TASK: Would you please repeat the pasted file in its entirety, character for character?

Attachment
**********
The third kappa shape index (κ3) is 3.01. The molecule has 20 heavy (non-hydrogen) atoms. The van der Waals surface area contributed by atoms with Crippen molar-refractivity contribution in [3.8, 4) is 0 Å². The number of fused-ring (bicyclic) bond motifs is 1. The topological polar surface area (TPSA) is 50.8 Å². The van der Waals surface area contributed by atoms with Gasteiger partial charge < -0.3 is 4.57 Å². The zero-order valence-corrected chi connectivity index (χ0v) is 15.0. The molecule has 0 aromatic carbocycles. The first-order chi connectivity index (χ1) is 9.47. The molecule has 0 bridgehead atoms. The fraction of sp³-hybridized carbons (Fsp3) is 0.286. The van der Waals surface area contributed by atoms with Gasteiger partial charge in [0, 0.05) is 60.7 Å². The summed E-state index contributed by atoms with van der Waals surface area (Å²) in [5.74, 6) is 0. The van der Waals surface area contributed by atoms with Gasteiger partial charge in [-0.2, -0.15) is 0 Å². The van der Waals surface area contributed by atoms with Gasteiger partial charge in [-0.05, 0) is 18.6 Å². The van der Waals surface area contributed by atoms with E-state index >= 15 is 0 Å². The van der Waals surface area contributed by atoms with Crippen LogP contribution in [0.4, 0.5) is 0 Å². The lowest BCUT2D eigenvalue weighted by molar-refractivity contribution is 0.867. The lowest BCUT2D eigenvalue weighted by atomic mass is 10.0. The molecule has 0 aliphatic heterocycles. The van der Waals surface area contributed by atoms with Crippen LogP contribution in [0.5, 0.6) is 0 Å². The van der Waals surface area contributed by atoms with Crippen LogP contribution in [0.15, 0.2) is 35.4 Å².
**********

The third kappa shape index (κ3) is 3.01. The molecule has 20 heavy (non-hydrogen) atoms. The van der Waals surface area contributed by atoms with Crippen molar-refractivity contribution in [3.8, 4) is 0 Å². The number of fused-ring (bicyclic) bond motifs is 1. The topological polar surface area (TPSA) is 50.8 Å². The van der Waals surface area contributed by atoms with Gasteiger partial charge < -0.3 is 4.57 Å². The zero-order valence-corrected chi connectivity index (χ0v) is 15.0. The molecule has 0 aromatic carbocycles. The first-order chi connectivity index (χ1) is 9.47. The molecule has 0 bridgehead atoms. The fraction of sp³-hybridized carbons (Fsp3) is 0.286. The van der Waals surface area contributed by atoms with Gasteiger partial charge in [0, 0.05) is 60.7 Å². The summed E-state index contributed by atoms with van der Waals surface area (Å²) in [5.74, 6) is 0. The van der Waals surface area contributed by atoms with Gasteiger partial charge in [-0.2, -0.15) is 0 Å². The van der Waals surface area contributed by atoms with Gasteiger partial charge in [-0.05, 0) is 18.6 Å². The van der Waals surface area contributed by atoms with E-state index >= 15 is 0 Å². The van der Waals surface area contributed by atoms with Crippen LogP contribution in [0.4, 0.5) is 0 Å². The lowest BCUT2D eigenvalue weighted by molar-refractivity contribution is 0.867. The lowest BCUT2D eigenvalue weighted by atomic mass is 10.0. The molecule has 0 aliphatic heterocycles. The van der Waals surface area contributed by atoms with Crippen LogP contribution in [0.5, 0.6) is 0 Å². The van der Waals surface area contributed by atoms with Crippen LogP contribution in [0.15, 0.2) is 35.4 Å².